And really, if I don’t know anything about the book, if I don’t know the title is going to be good, I am not buying it. Too much money and too little time to read crap. I know I am missing some good stuff, but that can’t be helped. Would rather miss some winners then buy a lot of losers trying to catch it all.

    So Scans Daily being gone, well, please keep us in the loop on where it comes back. Otherwise, I will be buying a lot less.

    Will just shift the money to video games and the reading to novels I guess. Worlds of good $7.99 mass market paperbacks out there that I have not read. Cheaper then a trade, and will take longer to read. More value in the number of minutes of entertainment per dollar at least.

    I better stop this train of thought before I decide to get out of comics completely….

  4. David Wynne Says:

    Brigid- comicmix has an rss feed. I used to use it myself to keep up with the site, till they dropped the columns (if I’m honest I generally only read Denny O’Neil’s column on anything like a regular basis).

  5. RAB Says:

    Glenn Hauman is a smart guy…so it genuinely astonishes me that he can take a single datum and extrapolate it into a curve. Or as the cliche has it, “the plural of anecdote is not data.” He’s got to know better than that.

  6. Angelophile Says:

    “Community promotion works much better when a fan says “hey, this is great, check it out!” When a publisher does so, the general reaction is “yeah, of course you’d say that.””

    Great point and Warren Ellis said practically the same, pointing out that the community was unique in that it couldn’t really be /used/ like other comic sites where previews were at the discretion of the comic companies.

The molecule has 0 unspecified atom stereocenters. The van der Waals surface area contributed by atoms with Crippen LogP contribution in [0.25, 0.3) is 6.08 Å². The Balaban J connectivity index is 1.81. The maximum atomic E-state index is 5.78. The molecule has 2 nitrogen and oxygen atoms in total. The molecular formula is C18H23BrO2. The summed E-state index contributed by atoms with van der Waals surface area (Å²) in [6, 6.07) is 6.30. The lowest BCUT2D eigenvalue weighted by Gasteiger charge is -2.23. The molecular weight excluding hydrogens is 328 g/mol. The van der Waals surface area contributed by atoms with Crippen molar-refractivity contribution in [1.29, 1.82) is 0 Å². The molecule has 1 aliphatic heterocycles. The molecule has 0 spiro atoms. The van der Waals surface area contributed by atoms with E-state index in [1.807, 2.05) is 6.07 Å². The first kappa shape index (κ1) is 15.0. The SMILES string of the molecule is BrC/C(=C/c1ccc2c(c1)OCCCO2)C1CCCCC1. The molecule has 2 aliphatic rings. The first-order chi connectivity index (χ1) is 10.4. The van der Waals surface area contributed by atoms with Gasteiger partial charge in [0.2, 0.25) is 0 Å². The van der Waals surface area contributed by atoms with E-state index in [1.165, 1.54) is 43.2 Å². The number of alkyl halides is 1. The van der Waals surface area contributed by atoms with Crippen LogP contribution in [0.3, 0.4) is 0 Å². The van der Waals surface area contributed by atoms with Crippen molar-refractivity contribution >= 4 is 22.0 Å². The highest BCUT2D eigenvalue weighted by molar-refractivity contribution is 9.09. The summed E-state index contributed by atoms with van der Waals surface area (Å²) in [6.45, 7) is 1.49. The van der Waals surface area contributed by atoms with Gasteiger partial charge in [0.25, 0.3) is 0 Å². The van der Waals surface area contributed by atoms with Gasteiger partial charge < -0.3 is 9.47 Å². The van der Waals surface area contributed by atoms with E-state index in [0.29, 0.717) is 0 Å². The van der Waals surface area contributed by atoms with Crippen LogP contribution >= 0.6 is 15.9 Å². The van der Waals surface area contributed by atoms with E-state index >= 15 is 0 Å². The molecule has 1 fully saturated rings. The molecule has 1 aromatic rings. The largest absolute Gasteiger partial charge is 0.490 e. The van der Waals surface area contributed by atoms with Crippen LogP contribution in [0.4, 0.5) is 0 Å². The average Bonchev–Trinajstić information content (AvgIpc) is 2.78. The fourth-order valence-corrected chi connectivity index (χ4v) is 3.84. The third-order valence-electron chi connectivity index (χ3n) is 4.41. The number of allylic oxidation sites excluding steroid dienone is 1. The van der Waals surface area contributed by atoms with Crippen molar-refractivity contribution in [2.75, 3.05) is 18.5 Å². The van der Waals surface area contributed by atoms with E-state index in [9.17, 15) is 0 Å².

7. Johanna Says:

    David: Really? I didn’t know that. I saw many people asking for an RSS feed; I’m surprised that they didn’t try to promote the fact when they added it. But then, I don’t think ComicMix did much promotion at other sites, which might have helped them build an audience.

    Jim: Go here: http://asylums.insanejournal.com/scans_daily/ for the reborn S_D.

  8. Glenn Hauman Says:

    Johanna: I got similar numbers from Kevin Church when he was promoting his webcomic– no appreciable bump.

    And I never said, �They didn�t praise us, so they�re ineffective for promotion�– praise didn’t enter into it. All I was going on was click-through. The comments I got back were thoughtful, etc. The overall ongoing readership? Negligible.

    Maybe it’s a logical leap– but I guarantee it’s based on more data than anything the “s_d helped sales!” crowd has. After all, there have also been over four billion dollars in domestic movie ticket sales in properties based on comics– somehow, I suspect that is more responsible for any increase in comics sales than a LJ community that didn’t crack ten thousand users– although we’re agreed that there’s no way to prove causation on that.

    Brigid: http://www.comicmix.com/rss/ Is it that unobvious? We may need to look at the site…